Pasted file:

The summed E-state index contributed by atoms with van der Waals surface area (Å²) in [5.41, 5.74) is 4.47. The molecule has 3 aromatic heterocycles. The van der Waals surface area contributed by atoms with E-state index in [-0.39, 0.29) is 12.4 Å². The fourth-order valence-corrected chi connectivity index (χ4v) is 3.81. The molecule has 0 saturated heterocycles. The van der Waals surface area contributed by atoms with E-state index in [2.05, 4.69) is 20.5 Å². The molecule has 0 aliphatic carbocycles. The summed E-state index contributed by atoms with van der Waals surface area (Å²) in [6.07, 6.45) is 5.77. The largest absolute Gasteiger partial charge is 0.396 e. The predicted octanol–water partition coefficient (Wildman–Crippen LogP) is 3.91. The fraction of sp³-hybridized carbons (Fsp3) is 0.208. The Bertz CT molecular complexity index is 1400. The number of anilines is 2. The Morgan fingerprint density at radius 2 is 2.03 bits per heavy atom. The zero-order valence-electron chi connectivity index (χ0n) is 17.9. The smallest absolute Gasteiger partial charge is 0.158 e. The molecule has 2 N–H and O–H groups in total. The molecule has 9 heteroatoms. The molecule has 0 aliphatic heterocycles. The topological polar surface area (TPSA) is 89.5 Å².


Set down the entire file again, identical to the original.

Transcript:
The summed E-state index contributed by atoms with van der Waals surface area (Å²) in [5.41, 5.74) is 4.47. The molecule has 3 aromatic heterocycles. The van der Waals surface area contributed by atoms with E-state index in [-0.39, 0.29) is 12.4 Å². The fourth-order valence-corrected chi connectivity index (χ4v) is 3.81. The molecule has 0 saturated heterocycles. The van der Waals surface area contributed by atoms with E-state index in [2.05, 4.69) is 20.5 Å². The molecule has 0 aliphatic carbocycles. The summed E-state index contributed by atoms with van der Waals surface area (Å²) in [6.07, 6.45) is 5.77. The largest absolute Gasteiger partial charge is 0.396 e. The predicted octanol–water partition coefficient (Wildman–Crippen LogP) is 3.91. The fraction of sp³-hybridized carbons (Fsp3) is 0.208. The Bertz CT molecular complexity index is 1400. The number of anilines is 2. The Morgan fingerprint density at radius 2 is 2.03 bits per heavy atom. The zero-order valence-electron chi connectivity index (χ0n) is 17.9. The smallest absolute Gasteiger partial charge is 0.158 e. The molecule has 2 N–H and O–H groups in total. The molecule has 9 heteroatoms. The molecule has 0 aliphatic heterocycles. The topological polar surface area (TPSA) is 89.5 Å².